After stepping into the CEO role at identity verification provider Trulioo, Steve Munford was at the helm of a nearly half-billion dollar Series D fundraise, putting the company firmly in the unicorn club with a $2 billion CAD valuation. As a seasoned tech executive, Munford has led multiple companies through big growth rounds like this, and it’s led him to see the tech ecosystem from a vantage point few people ever get to access.
Speaking with BetaKit ahead of his talk at SAAS NORTH, Munford shared a possibly unpopular opinion – that Canada doesn’t need more unicorns – and what he thinks is the right approach to growth for Canadian tech founders.
“We don’t need more unicorns”
When the term “unicorn” was coined in 2013 by venture capitalist Aileen Lee in a TechCrunch article, tech companies with a $1 billion valuation were a statistical anomaly, with only 0.7 percent of venture-backed companies (39 in total) reaching this mythical status.
This year alone saw 366 unicorns, according to CB Insights.
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The explosion in unicorn status has led Munford to be concerned that a $1 billion valuation is old hat. Even in Canada, historically low on unicorns, Munford predicts a $1 billion valuation won’t be a great marker of success.
“We don’t need more unicorns,” Munford said plainly.
Instead of chasing unicorn status, Munford wants to see founders “with ambitions to be the leaders in their business” and who are willing to be whatever size – big or small – they need to in order to accomplish that feat. He added this is Trulioo’s ultimate goal, and that reaching a large valuation is a step along the way but not a success by itself.
In response to the cool-factor of “unicorn” status, Munford wasn’t that intrigued, saying that a $1 billion valuation, whether by exiting or due to fundraising hype, is interesting but ultimately doesn’t indicate much.
The factors empowering global leaders from Canada
Regardless of being a unicorn or not, Munford is hopeful that more Canadian companies will be able to become global leaders in their field, citing four specific trends that are making it more possible than ever.
1. Cross-border capital flow: Munford said that there’s significant cross-border capital now, something almost unheard of 20 years ago.
2. Serial entrepreneurs: One thing that gets Munford particularly excited is entrepreneurs who have had successful exits coming back to either build another company in Canada or actively mentor and work with new startups to help them become global disruptors at scale.
3. Serial executives: On top of founders returning for round two, Munford is excited to see executives “recycle themselves” in Canada, performing the same kinds of senior leadership roles at multiple different startups. He’s also heartened to see Canadian tech executives who moved abroad returning home with their expertise and networks.
4. Supportive government infrastructure: Munford cited tax credits for R&D, support for accelerator programs, and Canada’s more open immigration policies as useful tools for startups in the country.
However excited he is, Munford is also concerned about two key issues he sees impeding startup growth. The first is that he feels Canadians have a mindset to “declare victory too early and sell out,” resulting in lower valuations and less impact created domestically. He added that this tendency likely informs his “annoyance” with the term unicorn – he said chasing unicorn status implies being a unicorn is an end by itself, versus a step in a larger journey.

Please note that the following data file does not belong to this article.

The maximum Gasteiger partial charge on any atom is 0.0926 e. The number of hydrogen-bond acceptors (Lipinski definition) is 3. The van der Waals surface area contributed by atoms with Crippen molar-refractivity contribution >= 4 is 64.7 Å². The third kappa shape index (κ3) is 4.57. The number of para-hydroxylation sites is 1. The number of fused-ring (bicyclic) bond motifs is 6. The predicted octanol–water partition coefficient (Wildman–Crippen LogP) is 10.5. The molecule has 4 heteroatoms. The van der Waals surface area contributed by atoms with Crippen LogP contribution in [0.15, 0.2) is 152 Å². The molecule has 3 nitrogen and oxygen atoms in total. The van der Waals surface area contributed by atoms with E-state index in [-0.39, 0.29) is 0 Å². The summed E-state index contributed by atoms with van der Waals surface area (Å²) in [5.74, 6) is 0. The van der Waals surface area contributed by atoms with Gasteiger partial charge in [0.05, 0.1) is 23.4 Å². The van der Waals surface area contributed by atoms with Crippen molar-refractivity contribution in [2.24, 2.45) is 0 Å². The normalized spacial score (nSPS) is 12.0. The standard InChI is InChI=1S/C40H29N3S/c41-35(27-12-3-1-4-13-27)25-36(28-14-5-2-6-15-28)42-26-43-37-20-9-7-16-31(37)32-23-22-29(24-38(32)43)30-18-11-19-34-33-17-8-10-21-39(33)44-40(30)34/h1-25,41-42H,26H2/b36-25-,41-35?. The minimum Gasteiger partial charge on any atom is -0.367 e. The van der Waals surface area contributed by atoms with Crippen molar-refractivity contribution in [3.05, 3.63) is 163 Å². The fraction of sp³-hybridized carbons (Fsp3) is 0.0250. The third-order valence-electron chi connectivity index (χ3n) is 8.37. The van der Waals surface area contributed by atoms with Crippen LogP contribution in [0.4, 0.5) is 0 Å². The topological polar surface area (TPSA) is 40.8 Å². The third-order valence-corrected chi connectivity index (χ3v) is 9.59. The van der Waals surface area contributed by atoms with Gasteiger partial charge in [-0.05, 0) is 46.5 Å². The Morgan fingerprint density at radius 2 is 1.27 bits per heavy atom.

The second issue Munford sees is the current necessity of Canadian companies needing a dual HQ as they scale. He said most companies, if they want to remain Canadian, will still need to set up an HQ office in the United States. While he feels this effort is usually valuable, it still takes time, effort, and investment to do well, combined with ongoing challenges to balance the two-headed company.
Advice for ambitious founders
For founders that want their businesses to be global leaders, Munford has four tips:
1. Focus on product-market fit first: Munford said to be relentlessly focused on the market you feel you can win first, then be aggressive about having a small piece of that and achieving dominance in that market.
2. Build a culture that allows you to bring in new people: Munford cautioned founders to not get stuck in a culture that suggests your team from the past must be your team today, or that your team today needs to stay for years in order to scale.
3. Choose your capital partner carefully: Munford said it’s important to think about who you’re taking money from, adding that “too often, founders think all money is created equal. It’s not.”
4. “Eat when served”: This is Munford’s mantra for landing and expanding with customers. He said founders shouldn’t try to grab all the business they can today. Instead, invest time in solving the challenge in front of you – for example, working with a specific department or a specific country’s headquarters versus pushing for a global deal – and expand once you’ve proven you can deliver on the value you promise.
Global powerhouses focus on independence
The final word of wisdom Munford shared for founders is to focus on future scale and independence, not on your exit or your valuation. Hitting this long term potential is a result of capital, talent, and culture. But the seeds begin with the CEO.
“Most of it comes from the CEO, this culture of ambition,” said Munford. “This relentless focus on what the potential is, of what we’re going to be. If you start with that mindset, you’ll put together the pieces that are long term versus short term.”
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